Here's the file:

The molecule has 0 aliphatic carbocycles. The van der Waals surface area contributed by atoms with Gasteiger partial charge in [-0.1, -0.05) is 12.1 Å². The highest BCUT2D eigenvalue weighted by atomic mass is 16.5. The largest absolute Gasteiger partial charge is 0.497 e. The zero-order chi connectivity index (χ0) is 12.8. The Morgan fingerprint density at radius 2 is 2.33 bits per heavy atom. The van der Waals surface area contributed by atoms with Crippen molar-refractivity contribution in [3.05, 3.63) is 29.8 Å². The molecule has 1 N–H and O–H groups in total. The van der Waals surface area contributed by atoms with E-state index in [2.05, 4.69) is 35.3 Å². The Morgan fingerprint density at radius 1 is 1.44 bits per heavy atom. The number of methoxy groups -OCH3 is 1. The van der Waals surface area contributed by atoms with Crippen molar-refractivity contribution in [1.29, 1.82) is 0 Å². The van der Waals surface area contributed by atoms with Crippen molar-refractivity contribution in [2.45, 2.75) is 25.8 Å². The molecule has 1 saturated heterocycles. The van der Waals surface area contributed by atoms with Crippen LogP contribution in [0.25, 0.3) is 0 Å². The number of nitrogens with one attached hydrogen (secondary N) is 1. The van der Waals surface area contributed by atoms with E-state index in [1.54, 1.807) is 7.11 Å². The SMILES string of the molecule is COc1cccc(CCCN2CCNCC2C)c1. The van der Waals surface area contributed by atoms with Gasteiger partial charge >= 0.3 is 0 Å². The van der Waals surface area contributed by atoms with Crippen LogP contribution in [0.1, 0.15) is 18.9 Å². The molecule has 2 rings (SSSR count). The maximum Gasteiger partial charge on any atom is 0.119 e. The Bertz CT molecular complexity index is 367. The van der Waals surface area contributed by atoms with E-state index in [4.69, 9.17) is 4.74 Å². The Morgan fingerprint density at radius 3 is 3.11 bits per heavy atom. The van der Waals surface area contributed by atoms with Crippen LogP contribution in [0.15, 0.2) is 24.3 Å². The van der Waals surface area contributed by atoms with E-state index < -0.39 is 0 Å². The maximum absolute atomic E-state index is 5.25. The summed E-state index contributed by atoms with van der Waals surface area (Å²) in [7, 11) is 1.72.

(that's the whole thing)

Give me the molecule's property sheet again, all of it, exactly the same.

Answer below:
The molecule has 0 aliphatic carbocycles. The van der Waals surface area contributed by atoms with Gasteiger partial charge in [-0.1, -0.05) is 12.1 Å². The highest BCUT2D eigenvalue weighted by atomic mass is 16.5. The largest absolute Gasteiger partial charge is 0.497 e. The zero-order chi connectivity index (χ0) is 12.8. The Morgan fingerprint density at radius 2 is 2.33 bits per heavy atom. The van der Waals surface area contributed by atoms with Crippen molar-refractivity contribution in [3.05, 3.63) is 29.8 Å². The molecule has 1 N–H and O–H groups in total. The van der Waals surface area contributed by atoms with E-state index in [2.05, 4.69) is 35.3 Å². The Morgan fingerprint density at radius 1 is 1.44 bits per heavy atom. The number of methoxy groups -OCH3 is 1. The van der Waals surface area contributed by atoms with Crippen molar-refractivity contribution in [1.29, 1.82) is 0 Å². The van der Waals surface area contributed by atoms with Crippen molar-refractivity contribution in [2.45, 2.75) is 25.8 Å². The molecule has 1 saturated heterocycles. The van der Waals surface area contributed by atoms with Crippen LogP contribution in [0.25, 0.3) is 0 Å². The number of nitrogens with one attached hydrogen (secondary N) is 1. The van der Waals surface area contributed by atoms with E-state index in [1.54, 1.807) is 7.11 Å². The SMILES string of the molecule is COc1cccc(CCCN2CCNCC2C)c1. The van der Waals surface area contributed by atoms with Gasteiger partial charge >= 0.3 is 0 Å². The van der Waals surface area contributed by atoms with Crippen LogP contribution in [0.1, 0.15) is 18.9 Å². The molecule has 2 rings (SSSR count). The maximum Gasteiger partial charge on any atom is 0.119 e. The Bertz CT molecular complexity index is 367. The van der Waals surface area contributed by atoms with E-state index in [4.69, 9.17) is 4.74 Å². The Morgan fingerprint density at radius 3 is 3.11 bits per heavy atom. The van der Waals surface area contributed by atoms with Crippen LogP contribution in [0.15, 0.2) is 24.3 Å². The van der Waals surface area contributed by atoms with E-state index < -0.39 is 0 Å². The maximum absolute atomic E-state index is 5.25. The summed E-state index contributed by atoms with van der Waals surface area (Å²) in [7, 11) is 1.72.